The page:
Ankle Fracture – Cause, Symptoms, Diagnosis & Treatment
What Is An Ankle Fracture?
Ankle fracture is a common orthopedic injury that can be caused by an accident. It is a break in one, or more, of the bones that form the ankle joint. It is the severity of pain and instability of the joint that will usually lead a patient to seek immediate medical care. Patients with a suspected ankle fracture are usually referred to an orthopedist for evaluation and treatment.
To make the diagnosis, an orthopedist will usually first order an x-ray to determine whether there is a fracture in the ankle, as opposed to a dislocation, tendon injury or sprain.
Understanding The Anatomy of the Ankle
A fracture is a broken bone. If there is a fracture in your ankle, this means you have broken a bone in the ankle joint. The ankle joint is comprised of three bones, including the tibia, fibula and talus. The talus is the primary bone that connects the leg to the foot.
The bones of the ankle joint have ligaments that connect them to each other, providing stability to the joint. Your ankle can be injured when the ligaments that connect these bones stretch or tear. This is called an ankle sprain. Sometimes, a torn ligament can also rip off a piece of bone. This is called an avulsion fracture.
Common Causes Of Ankle Fractures
A fracture of the ankle can be caused in many different ways. Inward and outward twisting of the ankle, or blunt trauma to the ankle are both major causes of trauma-related ankle fracture. These types of forces commonly occur in car crashes, falls, and other types of accidents
What Are the Symptoms of a Fractured Ankle?
You might experience some, or all, of the following symptoms with a broken ankle:
- Throbbing pain in the joint or fractured area. This can be lateral ankle pain, foot pain, or medial ankle pain;
- Swelling of the ankle;
- Bruising and blistering;
- Difficulty bearing weight on the ankle.
What Are Some Common Ankle Fractures?
- Fracture of the Malleoulus: This type of ankle fracture is the most common. The condition refers to a break in the lateral malleolus or the knobby bump on the outside of the ankle.
- Bi-malleolar Fracture: This is the second most common ankle fracture type. It involves a break of both the medial and lateral malleolus. The medial malleolus is the bump on the inside of the ankle.
- Tri-malleolar Fracture: This type of ankle fracture involves breaks in three parts of the ankle. This type of fracture includes the lateral, medial, and posterior portions of the malleolus.
- Pilon Fracture: Also known as a Plafond fracture, this fracture goes all through the ankle’s weight-bearing covering. This type of fracture is most commonly caused by a high-impact incident, like a fall from a height.
Ankle Fracture Treatment
A fracture can be either displaced or non-displaced. The classification of fracture is important because these two different types of fractures usually require different forms of treatment. While the goal of restoring stability to the ankle is the same, the manner of achieving this goal is different depending on whether the fracture is displaced, or non-displaced.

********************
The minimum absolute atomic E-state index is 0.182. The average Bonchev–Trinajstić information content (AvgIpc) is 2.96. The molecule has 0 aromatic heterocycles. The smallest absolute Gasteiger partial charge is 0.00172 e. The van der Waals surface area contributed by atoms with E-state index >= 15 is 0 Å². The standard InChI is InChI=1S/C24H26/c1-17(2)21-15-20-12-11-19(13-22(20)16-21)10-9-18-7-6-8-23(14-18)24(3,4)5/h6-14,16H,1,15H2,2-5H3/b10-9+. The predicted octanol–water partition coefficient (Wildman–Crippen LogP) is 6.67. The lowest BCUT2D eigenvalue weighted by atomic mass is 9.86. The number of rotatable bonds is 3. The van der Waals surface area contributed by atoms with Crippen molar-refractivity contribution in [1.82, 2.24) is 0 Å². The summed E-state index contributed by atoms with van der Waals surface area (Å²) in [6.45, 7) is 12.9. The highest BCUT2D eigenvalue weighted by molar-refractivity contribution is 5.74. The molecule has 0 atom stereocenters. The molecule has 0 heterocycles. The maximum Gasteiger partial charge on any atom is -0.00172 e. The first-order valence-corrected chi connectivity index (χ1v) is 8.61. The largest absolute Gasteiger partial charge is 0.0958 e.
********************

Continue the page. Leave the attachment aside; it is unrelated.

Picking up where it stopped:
Your doctor will use an x-ray, or sometimes a CT Scan to determine, whether and where your ankle is fractured. The use of this type of diagnostic testing is important in managing the fracture and determining your best treatment options.
A non-displaced fracture refers to a condition when the broken bone remains essentially aligned and in position. When a patient has a non-displaced fracture, the most common form of treatment is closed reduction.
With the closed reduction, your doctor will manipulate the broken bone back into the proper position and then apply a cast. The goal of a closed reduction is to stabilize the broken bone, and allow the body to heal naturally with callous formation at the fracture site. Callous formation is analogous to scar tissue that forms on your skin to close a cut.
A displaced fracture requires more to manage. When a fracture is displaced, broken bones are misaligned and oftentimes fragmented. When bone fragments are displaced, your surgeon may recommend surgery to reconstruct the broken bones. This surgery is called an open reduction and internal fixation procedure.
During an open reduction procedure, your doctor will put the pieces of bone back into correct alignment. The broken bones will be held together with a combination of hardware which may include plates, screws, wire, pins, and rods allowing the bones to heal in a proper position. After the procedure, your doctor will use a cast to immobilize the area.
Ankle Fracture Treatment Casts and Splints
Casts and splints are supportive devices used to help patients keep injured bones in place as they heal. These are commonly used to treat injured joints and broken bones. Depending on the type and area of the fracture, there are different types of casts. These include:
- Waterproof casts;
- Bivalve casts;
- Casts designed for upper extremities; and
- Casts designed for lower extremities.
After a cast is removed, you ankle will feel weak. Your doctor may order a course of physical therapy to improve ankle function and strength. Your doctor may suggest some specific exercises such as making a circle with your foot, turning the ankle inward and outward, and gently pulling your toes.
Ankle Fracture Recovery Time?
Your healing over time depends on a number of factors. These include how severely your ankle was fractured, and whether it required surgery. Many patients experience stiffness in the ankle joint over time, as well as weather-related increases in pain. Some patients develop osteoarthritis in the ankle, which can result in pain, stiffness, and limited range of motion of the ankle joint.